Pictured at the Divan Japonais café concert, Jane Avril “appears to be almost smiling, as if the whole thing were an inside joke. Jane is accompanied—or, more likely, being accosted—by noted critic Edouard Dujardin, no doubt with amorous intentions, but Avril’s faintly bemused expression indicates that she is used to this, and will be able to handle him without any trouble. Note that the performer—although it is a great celebrity, the famous Yvette Guilbert—is not the focus of the poster, and Toulouse-Lautrec makes sure of it not only by placing her somewhat indistinctly in the poorly lit background, but even by going to the length of deliberately cutting her head off… Toulouse-Lautrec has made good use of spatter, a technique which adds another dimension to poster art: here, for example, it effectively separates the solid black of Jane’s dress from the less important dark mass of the bar and the orchestra” (Wine Spectator, 42).
This 1899 lithograph of Jane Avril, one of the landmark works of the Art Nouveau period, is the second-to-last poster Toulouse-Lautrec would ever design. It was a fitting, poetic work for the artist. Avril and Lautrec’s friendship blossomed with their careers. Beautiful but shy, elegant but melancholic, Avril was the opposite of La Goulue, her boisterous rival at the Moulin Rouge. But with several superb early posters, Lautrec elevated her fame such that Avril replaced La Goulue as the star of the show in 1895. In the early months of 1899, Toulouse-Lautrec had a nervous breakdown and was confined to a sanatorium. Out of friendship, Avril commissioned this work from him. Working from a photograph as an aide-mémoire, Lautrec “distilled the very essence of Avril, where the serpentine nature of her dancing is emphasized by her swaying body… and the wrap-around snake motif” (National Gallery of Australia). “She liked the poster very much, but her impresario refused it, and it was never shown” (Abdy, p. 80-81). For this poster, Lautrec used an innovative process which required only three printings for the four colors used (Adriani, p. 411).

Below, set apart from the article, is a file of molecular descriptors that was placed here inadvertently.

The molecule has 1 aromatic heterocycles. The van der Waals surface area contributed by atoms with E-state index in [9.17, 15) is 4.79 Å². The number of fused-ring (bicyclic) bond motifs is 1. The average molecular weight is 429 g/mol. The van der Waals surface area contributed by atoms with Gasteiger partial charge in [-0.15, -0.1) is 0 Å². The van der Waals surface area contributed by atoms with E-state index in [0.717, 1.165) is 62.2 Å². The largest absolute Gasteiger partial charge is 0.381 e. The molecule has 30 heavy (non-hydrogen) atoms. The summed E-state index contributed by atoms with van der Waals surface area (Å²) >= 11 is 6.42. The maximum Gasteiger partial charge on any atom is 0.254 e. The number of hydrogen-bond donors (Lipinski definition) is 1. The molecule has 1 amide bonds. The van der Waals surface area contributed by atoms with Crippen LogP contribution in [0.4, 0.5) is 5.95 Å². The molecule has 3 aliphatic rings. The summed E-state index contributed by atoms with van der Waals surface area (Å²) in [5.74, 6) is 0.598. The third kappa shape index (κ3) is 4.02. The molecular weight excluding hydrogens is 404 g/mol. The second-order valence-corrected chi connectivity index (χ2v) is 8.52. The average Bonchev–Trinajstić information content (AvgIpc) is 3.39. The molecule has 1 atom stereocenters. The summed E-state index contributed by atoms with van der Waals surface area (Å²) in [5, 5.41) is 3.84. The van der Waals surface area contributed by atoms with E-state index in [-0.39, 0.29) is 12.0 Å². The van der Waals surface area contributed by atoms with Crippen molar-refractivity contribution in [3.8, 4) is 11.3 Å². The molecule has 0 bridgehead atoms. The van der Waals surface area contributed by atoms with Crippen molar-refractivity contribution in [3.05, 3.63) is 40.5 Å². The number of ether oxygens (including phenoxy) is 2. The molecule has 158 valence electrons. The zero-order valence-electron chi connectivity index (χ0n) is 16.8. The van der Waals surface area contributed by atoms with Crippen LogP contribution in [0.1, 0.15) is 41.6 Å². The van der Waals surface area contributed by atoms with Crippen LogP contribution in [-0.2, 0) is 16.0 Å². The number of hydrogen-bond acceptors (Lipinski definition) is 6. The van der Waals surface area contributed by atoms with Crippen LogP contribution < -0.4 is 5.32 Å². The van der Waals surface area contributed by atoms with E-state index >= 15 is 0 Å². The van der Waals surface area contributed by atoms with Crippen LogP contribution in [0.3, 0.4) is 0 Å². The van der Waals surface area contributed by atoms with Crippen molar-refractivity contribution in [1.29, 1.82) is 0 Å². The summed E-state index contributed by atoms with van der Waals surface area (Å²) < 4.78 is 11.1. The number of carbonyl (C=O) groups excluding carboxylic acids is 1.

Victor Joze, a Polish writer of cheap erotic novels and a friend of Lautrec, in 1892 published “Reine de Joie/Moeurs du Demi-Monde” (Queen of Joy, or, The World of Easy Virtue). It was a perfect subject for Lautrec. The Reine de Joie of the title is Alice Lamy, the central character in a book which at 180 pages is little more than a novella, and tells a picaresque tale of a pretty Parisienne who, when jilted by her lover, Charles, embarks on a career as a courtesan. She “finally hits the jackpot” when she’s “introduced to the super-rich Baron Rozenfeld… Alice enters into a purely mercenary arrangement with the Baron whereby he will pay her a huge monthly retainer and provide her with a fabulous mansion… in exchange for her services as his mistress. The denouement comes at a dinner when Alice unrolls her napkin to discover the title deeds to the property, whereupon she kisses him, sealing their bargain” (Sweetman, p. 306-308). As Ebria Feinblatt notes: “The poster is one of the most piquant and popular that the artist produced… Aside from the acutely realistic characterizations, the impact of the composition lies in the skillful use of pure color to model the forms, which assume an abstract quality” (Wagner, p. 19).